Quote Originally Posted by mcnerney View Post
    That is an interesting approach, are you getting a good drift with the hopper tied off the side like that and does it tend to tangle with the main line?
    I think the drift looks better because there's nothing tied to the back of the hopper holding it during the drift. I think it also responds better when I twitch the rod. Tangles happen once in a while but no more than usual.
    The best way to a fisherman's heart is through his fly.

  6. #6
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    Default Re: hook sets with hopper/dropper rigs

    Quote Originally Posted by swirlchaser View Post
    I think the drift looks better because there's nothing tied to the back of the hopper holding it during the drift. I think it also responds better when I twitch the rod. Tangles happen once in a while but no more than usual.
    Interesting, guess I need to give it a try the next time out! Thanks for sharing.
    Larry


  7. #7
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    Default Re: hook sets with hopper/dropper rigs

    thanks for the suggestions, i will definitely give them a try the next time im out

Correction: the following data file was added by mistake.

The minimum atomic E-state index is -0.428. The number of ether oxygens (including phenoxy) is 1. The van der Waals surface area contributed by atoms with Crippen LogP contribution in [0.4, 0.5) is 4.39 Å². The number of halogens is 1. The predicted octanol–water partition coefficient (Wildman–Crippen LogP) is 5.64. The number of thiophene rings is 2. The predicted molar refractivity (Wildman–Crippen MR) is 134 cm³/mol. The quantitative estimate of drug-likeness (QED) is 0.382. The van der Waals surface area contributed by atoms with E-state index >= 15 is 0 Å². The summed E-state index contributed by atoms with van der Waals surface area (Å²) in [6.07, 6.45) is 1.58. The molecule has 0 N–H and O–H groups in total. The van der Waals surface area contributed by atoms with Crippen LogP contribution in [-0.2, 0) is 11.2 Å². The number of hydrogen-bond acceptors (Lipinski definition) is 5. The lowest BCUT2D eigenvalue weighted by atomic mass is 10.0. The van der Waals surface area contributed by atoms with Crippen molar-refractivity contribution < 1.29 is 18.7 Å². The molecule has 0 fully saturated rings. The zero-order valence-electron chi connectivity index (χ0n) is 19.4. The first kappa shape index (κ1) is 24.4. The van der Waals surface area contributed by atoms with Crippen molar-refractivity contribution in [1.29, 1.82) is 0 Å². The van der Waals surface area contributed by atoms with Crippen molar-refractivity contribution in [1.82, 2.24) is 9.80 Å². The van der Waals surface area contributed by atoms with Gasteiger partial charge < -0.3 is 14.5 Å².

8. #8

    Default Re: hook sets with hopper/dropper rigs

    Quote Originally Posted by swirlchaser View Post
    I don't tie dropper flies off the top hook for just that reason. I cut my tippet in two then join it back together again using a double surgeon's knot. I leave the tag ends extra long then cut one off. I tie my top fly to the tag end I left long. Hopefully that makes sense.
    Quote Originally Posted by swirlchaser View Post
    I think the drift looks better because there's nothing tied to the back of the hopper holding it during the drift. I think it also responds better when I twitch the rod. Tangles happen once in a while but no more than usual.

    The theory behind a "hopper/dropper" is that the hopper acts as a strike indicator. To act as a strike indicator, there must be some tension between the hopper and the dropper. If there is slack, there will be a delay in the hopper registering the take of the dropper. But if there is tension, it will affect the drift of the hopper.

    There is NO FREE LUNCH. What you have chosen is a longer drag free drift of the hopper BUT this results in a delay in registering the take of the dropper so what you have gained in the hopper, you have lost in the dropper.

    My view is that most of the time, the dropper is of much lower mass and has much less drag than the hopper. There is an effect on the hopper, but most of the time it is small.

    Everything is relative.